5 Ways To…Survive Winter Driving

These handy tips will make navigating through the cold temps a breeze—and not a white-knuckle experience.
Winter Driving


If there’s a silver lining to your new work-from-home lifestyle, it’s the time and headaches saved from the daily commute. And, boy, WFH is coming in handy lately, as Bergen County has seen nearly two feet of snow this month—and that’s not counting the most recent storm. Sure, most of us stay safe indoors during a blizzard (unless you’re an essential worker, of course), but that doesn’t mean we’re living on easy street when we hit the road after the storm.

Operating a car safely during winter requires more than activating four-wheel drive, avoiding snowy patches and black ice and clearing car windshields and roofs. There are other basic know-hows that are often overlooked or forgotten—until it’s too late. Here are five tips to help you survive a winter drive:

  • Half Empty or Half Full. Maintain a positive attitude when you drive, and keep your car’s gas tank half full during cold months, recommend the folks at Mazda of Lodi. Having enough gas will allow you to keep the vehicle running for warmth in the event you get stranded. Gas in the tank also prevents the build-up of condensation, which can cause fuel lines to freeze when temps dip.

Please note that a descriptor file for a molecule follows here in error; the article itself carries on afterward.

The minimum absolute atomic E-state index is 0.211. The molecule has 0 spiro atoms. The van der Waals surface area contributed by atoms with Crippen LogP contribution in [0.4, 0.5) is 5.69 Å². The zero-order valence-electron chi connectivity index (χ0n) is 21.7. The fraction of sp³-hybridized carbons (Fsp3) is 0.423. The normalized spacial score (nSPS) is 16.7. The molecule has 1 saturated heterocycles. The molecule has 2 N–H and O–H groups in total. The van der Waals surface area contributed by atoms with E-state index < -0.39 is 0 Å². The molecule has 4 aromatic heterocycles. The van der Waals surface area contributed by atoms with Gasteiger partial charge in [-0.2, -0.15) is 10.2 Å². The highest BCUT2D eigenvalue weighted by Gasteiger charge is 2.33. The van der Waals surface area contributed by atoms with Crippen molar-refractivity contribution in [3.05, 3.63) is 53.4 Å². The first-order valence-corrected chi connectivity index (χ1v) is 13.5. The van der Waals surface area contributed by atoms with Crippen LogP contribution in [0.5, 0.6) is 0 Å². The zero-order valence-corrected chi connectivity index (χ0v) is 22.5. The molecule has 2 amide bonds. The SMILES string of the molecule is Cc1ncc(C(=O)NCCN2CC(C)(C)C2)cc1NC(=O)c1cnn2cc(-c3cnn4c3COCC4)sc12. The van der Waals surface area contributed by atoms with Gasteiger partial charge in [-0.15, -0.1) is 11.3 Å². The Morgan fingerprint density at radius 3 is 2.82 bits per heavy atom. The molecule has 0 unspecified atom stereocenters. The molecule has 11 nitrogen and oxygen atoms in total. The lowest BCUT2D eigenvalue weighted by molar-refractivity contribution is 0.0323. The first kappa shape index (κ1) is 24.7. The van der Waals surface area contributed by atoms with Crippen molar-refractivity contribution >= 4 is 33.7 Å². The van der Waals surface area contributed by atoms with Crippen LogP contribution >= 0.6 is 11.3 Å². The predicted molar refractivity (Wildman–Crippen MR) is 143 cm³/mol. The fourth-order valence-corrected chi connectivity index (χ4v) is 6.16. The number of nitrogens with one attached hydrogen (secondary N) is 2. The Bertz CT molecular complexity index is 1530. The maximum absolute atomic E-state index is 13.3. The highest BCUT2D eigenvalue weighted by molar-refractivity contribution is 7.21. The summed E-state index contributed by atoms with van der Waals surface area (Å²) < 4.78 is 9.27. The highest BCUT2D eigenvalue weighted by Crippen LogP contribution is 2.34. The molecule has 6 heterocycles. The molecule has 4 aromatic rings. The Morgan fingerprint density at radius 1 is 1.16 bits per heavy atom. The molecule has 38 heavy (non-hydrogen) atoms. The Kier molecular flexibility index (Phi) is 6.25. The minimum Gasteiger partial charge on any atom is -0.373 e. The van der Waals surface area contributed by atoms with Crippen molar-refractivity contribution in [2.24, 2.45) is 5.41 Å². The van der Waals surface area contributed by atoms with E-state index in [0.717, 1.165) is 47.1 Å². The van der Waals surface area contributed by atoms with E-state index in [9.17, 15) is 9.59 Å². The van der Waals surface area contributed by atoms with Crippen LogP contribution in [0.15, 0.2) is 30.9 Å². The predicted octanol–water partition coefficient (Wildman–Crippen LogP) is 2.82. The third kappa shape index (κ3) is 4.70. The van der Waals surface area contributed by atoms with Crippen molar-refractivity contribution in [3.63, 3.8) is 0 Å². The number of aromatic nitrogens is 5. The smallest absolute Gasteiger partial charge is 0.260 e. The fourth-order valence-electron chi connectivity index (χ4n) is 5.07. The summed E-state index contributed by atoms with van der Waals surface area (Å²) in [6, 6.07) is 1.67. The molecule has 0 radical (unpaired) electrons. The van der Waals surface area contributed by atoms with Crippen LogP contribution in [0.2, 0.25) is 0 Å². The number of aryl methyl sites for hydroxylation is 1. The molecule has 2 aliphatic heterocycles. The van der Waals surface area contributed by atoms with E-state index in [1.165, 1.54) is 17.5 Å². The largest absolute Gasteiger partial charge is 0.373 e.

• Straddle, Don’t Swerve. Repairing damage caused by potholes can cost a New Jersey driver thousands of dollars—no wonder why we go to great lengths to avoid hitting one. Swerving, however, isn’t the recommended maneuver, as it can cause collision with other vehicles. If possible, steer the wheels so they straddle the pothole and maintain your lane. When a pothole is too big to avoid, hit it straight on and don’t slam on your brakes, a move that can force the front tire down into the pothole.
  • Right the Wrong. Steering into the skid is one of winter’s most shared tips, but it can confuse inexperienced drivers, especially when they fishtail on dangerous road conditions. A simple way to remember where to steer is to turn the wheel in the direction you want to go. In other words, if the rear of the car skids to the right, the driver should steer to the right.
  • You Cruise, You Lose. Long summer road trips are ideal for cruise control—slick roads not so much. A car in cruise control tries to maintain a constant speed, meaning the wheels will spin and attempt to accelerate if they hit ice or start to hydroplane, according to AAA Northeast. The increased speed can cause you to lose control of the vehicle.
  • Under Pressure. Here’s a quick science lesson for you: Every 10-degree drop in temperature can result in a loss of one to two pounds per square inch (PSI) of tire pressure. Underinflated tires are more prone to skids and decrease a car’s fuel economy, according to Firestone Complete Auto Care in Elmwood Park. Not sure what your vehicle’s PSI is? You can find the numbers on the driver’s side door jamb.
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